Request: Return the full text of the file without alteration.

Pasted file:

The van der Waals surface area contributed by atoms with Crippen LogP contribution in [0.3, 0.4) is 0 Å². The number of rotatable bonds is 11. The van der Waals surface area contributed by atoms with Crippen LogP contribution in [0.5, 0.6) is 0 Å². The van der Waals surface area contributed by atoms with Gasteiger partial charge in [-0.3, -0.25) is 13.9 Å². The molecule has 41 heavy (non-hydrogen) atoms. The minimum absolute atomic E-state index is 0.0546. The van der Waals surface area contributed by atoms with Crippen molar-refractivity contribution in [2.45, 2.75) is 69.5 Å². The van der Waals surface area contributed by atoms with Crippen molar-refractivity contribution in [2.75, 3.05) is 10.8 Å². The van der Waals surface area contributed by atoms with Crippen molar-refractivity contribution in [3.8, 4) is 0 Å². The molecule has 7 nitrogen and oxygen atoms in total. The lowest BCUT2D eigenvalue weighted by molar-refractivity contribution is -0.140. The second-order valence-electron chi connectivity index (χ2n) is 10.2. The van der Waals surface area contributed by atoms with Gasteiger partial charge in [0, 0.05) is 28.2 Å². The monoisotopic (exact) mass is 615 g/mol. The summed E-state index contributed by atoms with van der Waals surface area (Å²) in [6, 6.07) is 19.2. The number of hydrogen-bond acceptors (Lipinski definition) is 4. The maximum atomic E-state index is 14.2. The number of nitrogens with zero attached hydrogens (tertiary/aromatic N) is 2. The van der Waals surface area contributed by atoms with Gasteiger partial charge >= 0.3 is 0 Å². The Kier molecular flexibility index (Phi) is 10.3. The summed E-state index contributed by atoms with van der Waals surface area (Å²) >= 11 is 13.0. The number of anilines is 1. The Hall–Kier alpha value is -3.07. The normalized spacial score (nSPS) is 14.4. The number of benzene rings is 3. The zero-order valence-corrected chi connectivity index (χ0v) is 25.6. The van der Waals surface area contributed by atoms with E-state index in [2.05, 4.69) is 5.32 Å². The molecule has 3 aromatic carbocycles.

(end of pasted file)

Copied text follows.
The van der Waals surface area contributed by atoms with Crippen LogP contribution in [0.3, 0.4) is 0 Å². The number of rotatable bonds is 11. The van der Waals surface area contributed by atoms with Crippen LogP contribution in [0.5, 0.6) is 0 Å². The van der Waals surface area contributed by atoms with Gasteiger partial charge in [-0.3, -0.25) is 13.9 Å². The molecule has 41 heavy (non-hydrogen) atoms. The minimum absolute atomic E-state index is 0.0546. The van der Waals surface area contributed by atoms with Crippen molar-refractivity contribution in [2.45, 2.75) is 69.5 Å². The van der Waals surface area contributed by atoms with Crippen molar-refractivity contribution in [2.75, 3.05) is 10.8 Å². The van der Waals surface area contributed by atoms with Crippen molar-refractivity contribution in [3.8, 4) is 0 Å². The molecule has 7 nitrogen and oxygen atoms in total. The lowest BCUT2D eigenvalue weighted by molar-refractivity contribution is -0.140. The second-order valence-electron chi connectivity index (χ2n) is 10.2. The van der Waals surface area contributed by atoms with Gasteiger partial charge in [0, 0.05) is 28.2 Å². The monoisotopic (exact) mass is 615 g/mol. The summed E-state index contributed by atoms with van der Waals surface area (Å²) in [6, 6.07) is 19.2. The number of hydrogen-bond acceptors (Lipinski definition) is 4. The maximum atomic E-state index is 14.2. The number of nitrogens with zero attached hydrogens (tertiary/aromatic N) is 2. The van der Waals surface area contributed by atoms with Gasteiger partial charge >= 0.3 is 0 Å². The Kier molecular flexibility index (Phi) is 10.3. The summed E-state index contributed by atoms with van der Waals surface area (Å²) >= 11 is 13.0. The number of anilines is 1. The Hall–Kier alpha value is -3.07. The normalized spacial score (nSPS) is 14.4. The number of benzene rings is 3. The zero-order valence-corrected chi connectivity index (χ0v) is 25.6. The van der Waals surface area contributed by atoms with E-state index in [2.05, 4.69) is 5.32 Å². The molecule has 3 aromatic carbocycles.